For 16 years the Army said being homosexual wasn’t detrimental to my job. Then, after the fact, they said it was. Logic is a lost art in the Army.
Pioneering Military Activist
b. August 20, 1948
d. March 17, 1996
Perry J. Watkins was an African-American soldier who won a landmark lawsuit challenging the constitutionality of his military discharge due to his homosexuality.
At age 19, Watkins was drafted during the Vietnam War. He did not hide his sexuality on his pre-induction paperwork and served openly, even though U.S. policy barred homosexuals from the military.
Born in Joplin, Missouri, Watkins was raised by a single mother who always encouraged his honestly. He was open about his homosexuality in high school, at a time when both gay and black Americans were stigmatized.
In the 1970s, while serving in Korea, Watkins volunteered to entertain the troops. He performed in drag, using the stage name Simone. Off duty, he took his show to Army clubs in Europe.
The Army accepted Watkins’s reenlistment three times following honorable discharges. Each time he responded candidly to inquiries about his “homosexual tendencies.” Several times the military conducted investigations into Watkins’s sexual conduct. All of them ended due to insufficient evidence.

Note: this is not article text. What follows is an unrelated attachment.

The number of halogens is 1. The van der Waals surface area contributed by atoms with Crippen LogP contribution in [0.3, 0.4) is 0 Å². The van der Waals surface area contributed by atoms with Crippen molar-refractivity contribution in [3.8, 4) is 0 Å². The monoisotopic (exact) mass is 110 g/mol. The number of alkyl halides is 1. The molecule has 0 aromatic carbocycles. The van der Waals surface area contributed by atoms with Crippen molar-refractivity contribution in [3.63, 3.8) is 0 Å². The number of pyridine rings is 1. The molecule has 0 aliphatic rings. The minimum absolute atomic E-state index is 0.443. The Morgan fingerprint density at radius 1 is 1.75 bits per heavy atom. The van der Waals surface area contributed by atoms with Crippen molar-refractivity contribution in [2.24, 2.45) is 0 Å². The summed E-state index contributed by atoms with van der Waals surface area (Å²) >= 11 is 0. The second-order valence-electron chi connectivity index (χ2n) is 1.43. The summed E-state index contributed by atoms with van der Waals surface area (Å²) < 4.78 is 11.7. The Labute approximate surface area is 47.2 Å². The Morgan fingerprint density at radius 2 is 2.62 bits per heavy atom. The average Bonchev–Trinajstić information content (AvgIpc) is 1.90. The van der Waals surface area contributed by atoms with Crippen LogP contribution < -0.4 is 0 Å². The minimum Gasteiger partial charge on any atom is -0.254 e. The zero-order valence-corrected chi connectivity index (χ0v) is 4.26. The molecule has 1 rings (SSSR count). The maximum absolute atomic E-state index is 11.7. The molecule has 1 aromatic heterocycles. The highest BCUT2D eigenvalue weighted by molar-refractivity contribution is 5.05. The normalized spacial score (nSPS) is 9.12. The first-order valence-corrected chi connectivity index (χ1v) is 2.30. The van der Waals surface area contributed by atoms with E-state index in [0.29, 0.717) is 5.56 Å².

In 1975 the military sought to discharge Watkins for being gay, despite his excellent record. His commanding officer testified that Watkins did “a fantastic job” and insisted his homosexuality had no impact on his performance. Watkins retained his enlistment and in 1977 was granted a security clearance. It was revoked two years later, due again to his sexual orientation. Represented by the ACLU, Watkins filed a lawsuit to challenge the revocation. In response, the army filed discharge proceedings.
After a protracted legal battle, the Army dismissed Watkins permanently in 1984, at the end of his enlistment period. Thereafter, Watkins worked for the Social Security Administration while he fought the discharge.
In 1988 a federal court of appeals ruled in Watkins’s favor. It was the first time an appellate court ruled against the military ban on homosexual servicemembers. The Bush Administration appealed the decision.
In 1990 the U.S. Supreme Court upheld the lower court’s decision and ordered Watkins’s reinstatement. He settled for a retroactive promotion, an honorable discharge, back pay and full retirement benefits.
In 1993 Watkins served as grand marshal of the New York City Pride Parade. The documentary “SIS: The Perry Watkins Story” was released in 1994. The University of Michigan Law School awards an annual fellowship in his memory.
At age 47 Watkins died of AIDS-related complications. The New York Times published his obituary.
Website: IMDb, “SIS: The Perry Watkins Story (1994) https://www.imdb.com/title/tt0306070/?ref_=nv_sr_1